French Fury: Anger the Way of the Française

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In 1966, French yé-yé singer Marie Laforêt brought to France “Marie Colère, Marie Douceur,” a hit cover of the Rolling Stone’s “Paint it Black”, growling in a sexy, guttural voice, “Marie colère est maintenant là devant toi, Marie douceur n’est plus qu’un souvenir déjà.”

Far from depicting a demure, submissive woman, the song y va cash: Marie lets it be known she’s got a soft side, but that she won’t hesitate to bring out her claws if she gets pissed.

I have often remarked that the song is a fitting introduction to the way in which French women tend to handle their anger. Spoiler: it’s very different from us females in the good old US of A.

For many American women, anger is an uncomfortable word, and an even more uncomfortable emotion. But it goes further than a lack of comfort. American women have learned for too long that expressions of anger are unacceptable because they are “unfeminine and unpleasant”. In short, women just can’t win when it comes to expressing anger in the American cultural sphere. Strong paradoxes are woven into the fabric of the way our society looks at feminine outrage.

What if, instead of feeding into American cultural underpinnings, we turned to our Gallic sisters for some inspiration? French culture does not shy from conflict when it comes to friction between people. Moreover, French women know that acknowledging and expressing anger is not only part of emotional intelligence, but also a way of defending their own boundaries, keeping interpersonal relationships in check, and making passive-aggressiveness terriblement mauvais goût.

Simone de Beauvoir puts it best in The Second Sex, “It is perfectly natural for the future woman to feel indignant at the limitations posed upon her by her sex. The real question is not why she should reject them: the problem is rather to understand why she accepts them.” If expressing anger is a limitation placed on women in American culture, then what is there to learn from those indomitable françaises who have inherited Beauvoir’s staunch defense of women? What can be learned from their playbook? For one, a healthier relationship to anger.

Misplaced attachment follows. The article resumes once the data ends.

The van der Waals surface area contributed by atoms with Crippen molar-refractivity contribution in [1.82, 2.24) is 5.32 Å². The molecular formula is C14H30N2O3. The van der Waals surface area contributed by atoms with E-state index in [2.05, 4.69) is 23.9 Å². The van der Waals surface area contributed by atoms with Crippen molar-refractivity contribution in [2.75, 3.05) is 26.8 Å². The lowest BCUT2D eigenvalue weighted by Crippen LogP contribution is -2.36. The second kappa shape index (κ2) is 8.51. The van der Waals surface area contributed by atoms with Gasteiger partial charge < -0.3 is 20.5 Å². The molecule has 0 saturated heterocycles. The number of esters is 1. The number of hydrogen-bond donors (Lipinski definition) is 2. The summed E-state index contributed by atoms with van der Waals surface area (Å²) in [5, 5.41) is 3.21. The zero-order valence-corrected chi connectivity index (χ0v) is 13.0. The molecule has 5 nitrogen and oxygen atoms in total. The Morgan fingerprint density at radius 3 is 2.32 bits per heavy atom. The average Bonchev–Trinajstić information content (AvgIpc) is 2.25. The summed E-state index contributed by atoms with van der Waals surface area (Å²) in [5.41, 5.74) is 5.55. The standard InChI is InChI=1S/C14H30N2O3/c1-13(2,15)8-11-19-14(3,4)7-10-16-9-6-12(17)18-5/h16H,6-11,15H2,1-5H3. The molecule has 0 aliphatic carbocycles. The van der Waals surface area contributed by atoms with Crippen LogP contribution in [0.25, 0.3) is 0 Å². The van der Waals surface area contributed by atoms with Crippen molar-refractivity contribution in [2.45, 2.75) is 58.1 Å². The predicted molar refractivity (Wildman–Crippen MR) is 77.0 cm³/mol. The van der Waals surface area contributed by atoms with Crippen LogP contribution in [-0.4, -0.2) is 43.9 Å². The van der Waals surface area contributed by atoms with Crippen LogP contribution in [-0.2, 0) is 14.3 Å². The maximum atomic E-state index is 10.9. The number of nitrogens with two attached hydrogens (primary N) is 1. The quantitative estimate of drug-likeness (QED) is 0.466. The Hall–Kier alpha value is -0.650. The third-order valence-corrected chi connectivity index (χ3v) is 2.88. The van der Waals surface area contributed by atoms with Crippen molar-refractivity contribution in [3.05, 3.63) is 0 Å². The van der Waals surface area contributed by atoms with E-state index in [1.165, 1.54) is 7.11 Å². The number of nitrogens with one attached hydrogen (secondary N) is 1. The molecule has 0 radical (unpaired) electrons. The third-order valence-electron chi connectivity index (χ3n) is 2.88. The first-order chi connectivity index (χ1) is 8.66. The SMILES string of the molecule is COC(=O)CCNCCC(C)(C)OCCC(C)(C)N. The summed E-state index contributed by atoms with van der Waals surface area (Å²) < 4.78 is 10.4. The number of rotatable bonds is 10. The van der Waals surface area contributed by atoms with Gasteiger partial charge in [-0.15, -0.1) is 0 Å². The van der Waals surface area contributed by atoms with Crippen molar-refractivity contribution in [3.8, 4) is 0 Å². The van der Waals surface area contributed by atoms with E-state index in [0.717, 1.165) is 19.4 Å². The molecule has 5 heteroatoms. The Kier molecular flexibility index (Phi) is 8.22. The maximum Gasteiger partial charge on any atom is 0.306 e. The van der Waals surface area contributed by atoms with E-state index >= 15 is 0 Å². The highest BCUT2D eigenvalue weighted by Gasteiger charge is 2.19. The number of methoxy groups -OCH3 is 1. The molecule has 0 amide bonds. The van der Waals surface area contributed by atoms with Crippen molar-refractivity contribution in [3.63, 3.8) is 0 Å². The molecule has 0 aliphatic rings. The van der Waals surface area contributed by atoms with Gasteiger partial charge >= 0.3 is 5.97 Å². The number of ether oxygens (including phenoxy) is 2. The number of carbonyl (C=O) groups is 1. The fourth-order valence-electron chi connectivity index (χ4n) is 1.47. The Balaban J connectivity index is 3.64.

Passionate anger, there may be, but there is hardly any passive-aggression. The usually reserved and soft-spoken French will raise their voices to a fever pitch and the occasional expletive the likes of putain, putain de merde, or fait chier will fly. The upside of passionate anger? A French woman has no fear of going head to head. She will not avoid conflict. I witnessed this for the first time in 2010, the fall I arrived in France, working as a teaching assistant in the western suburbs of Paris. That year, I lived with a French family in Saint-Germain-en-Laye as their au pair. One afternoon, the mother of my host family went off on her 13-year old daughter.

Perched on the third floor, I could hear their argument from the rez-de-chaussée, and it made even me quiver in my boots. Yet, a few hours later, seated at the dinner table as a family, mom and daughter were as happy as larks. They had worked out their argument (over daughter borrowing mother’s heels without asking), with no need to bring it to the dinner table. No underhanded barbs or tense ambiance polluted the evening.

What accounts for the amount of heat that goes into a French argument? French women, I’d suggest, don’t play nice for nice’s sake, and this comes down to boundaries, self-confidence and assertion. My former boss was quite skilled at this, and often put me in my place – she was very clear when she thought I had overstepped my bounds, and vociferous about it. Likewise, a French girlfriend calls herself #BossyC because, you guessed it, she has a strong way of checking people when she feels a situation is just NOT cutting it. Most recently, this was to tell a number of her friends, me included, that we were inconsiderate for not contributing to a friend’s collective gift earlier. Though her barbs were rather sharp tongued, it was frank. And the Francs, they’re pretty damn frank.

A French woman’s love of frankness is not disconnected from self-awareness. When angry, she knows plainly what she is angry about, and won’t throw in the whole kitchen sink. She focuses her argument on one issue, and won’t rip you for anything else. I offer up a prime personal example: in my former life as nanny, I was known to make critical errors, as one does at 23 when responsible for another human’s set of tiny humans. One Sunday evening, after returning from the countryside where my charges spent their weekends with their father, I received an unpleasant phone call, in which my employer proceeded to tell me I had inadequately prepared her child for a test the next morning. I thought she hated my guts. Looking back at that moment, I know that the point of that call was less about the child’s preparation—what was done was done— and more about expressing emotion rather than retaining it. My employer said her piece. I learned, and we both moved on.

American women can learn this from Frenchwomen: Anger has a purpose. It is a frustration of expectations, and shows us our limitations. Perhaps this is why we américaines don’t like expressing it; it reveals, in a very vulnerable and deliberate way, our own boundaries, which requires affirming our own importance.

But if there is one very important skill to be learned from French women, it isn’t staying thin, being elegant, or dressing with a certain sense of chic. It’s handling conflict.

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